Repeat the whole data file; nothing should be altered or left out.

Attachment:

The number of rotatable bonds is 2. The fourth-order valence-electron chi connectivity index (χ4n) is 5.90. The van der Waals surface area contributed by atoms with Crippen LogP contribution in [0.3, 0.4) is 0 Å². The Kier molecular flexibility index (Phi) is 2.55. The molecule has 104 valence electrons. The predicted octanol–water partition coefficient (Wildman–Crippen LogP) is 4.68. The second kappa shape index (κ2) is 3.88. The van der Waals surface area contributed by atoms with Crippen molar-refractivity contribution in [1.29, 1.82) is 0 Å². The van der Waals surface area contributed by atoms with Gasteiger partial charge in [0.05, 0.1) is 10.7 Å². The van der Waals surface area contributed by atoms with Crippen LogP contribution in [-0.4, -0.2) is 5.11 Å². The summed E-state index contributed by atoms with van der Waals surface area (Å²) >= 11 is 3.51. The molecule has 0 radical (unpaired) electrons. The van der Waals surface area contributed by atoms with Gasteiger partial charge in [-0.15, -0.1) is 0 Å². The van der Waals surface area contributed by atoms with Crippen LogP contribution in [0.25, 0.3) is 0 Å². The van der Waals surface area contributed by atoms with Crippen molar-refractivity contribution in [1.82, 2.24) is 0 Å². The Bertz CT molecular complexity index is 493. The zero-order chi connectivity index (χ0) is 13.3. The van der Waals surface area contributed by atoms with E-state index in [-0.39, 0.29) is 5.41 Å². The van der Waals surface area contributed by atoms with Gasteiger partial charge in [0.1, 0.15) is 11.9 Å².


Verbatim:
The number of rotatable bonds is 2. The fourth-order valence-electron chi connectivity index (χ4n) is 5.90. The van der Waals surface area contributed by atoms with Crippen LogP contribution in [0.3, 0.4) is 0 Å². The Kier molecular flexibility index (Phi) is 2.55. The molecule has 104 valence electrons. The predicted octanol–water partition coefficient (Wildman–Crippen LogP) is 4.68. The second kappa shape index (κ2) is 3.88. The van der Waals surface area contributed by atoms with Crippen molar-refractivity contribution in [1.29, 1.82) is 0 Å². The van der Waals surface area contributed by atoms with Gasteiger partial charge in [0.05, 0.1) is 10.7 Å². The van der Waals surface area contributed by atoms with Crippen LogP contribution in [-0.4, -0.2) is 5.11 Å². The summed E-state index contributed by atoms with van der Waals surface area (Å²) >= 11 is 3.51. The molecule has 0 radical (unpaired) electrons. The van der Waals surface area contributed by atoms with Gasteiger partial charge in [-0.15, -0.1) is 0 Å². The van der Waals surface area contributed by atoms with Crippen LogP contribution in [0.25, 0.3) is 0 Å². The van der Waals surface area contributed by atoms with Crippen molar-refractivity contribution in [1.82, 2.24) is 0 Å². The Bertz CT molecular complexity index is 493. The zero-order chi connectivity index (χ0) is 13.3. The van der Waals surface area contributed by atoms with E-state index in [-0.39, 0.29) is 5.41 Å². The van der Waals surface area contributed by atoms with Gasteiger partial charge in [0.1, 0.15) is 11.9 Å².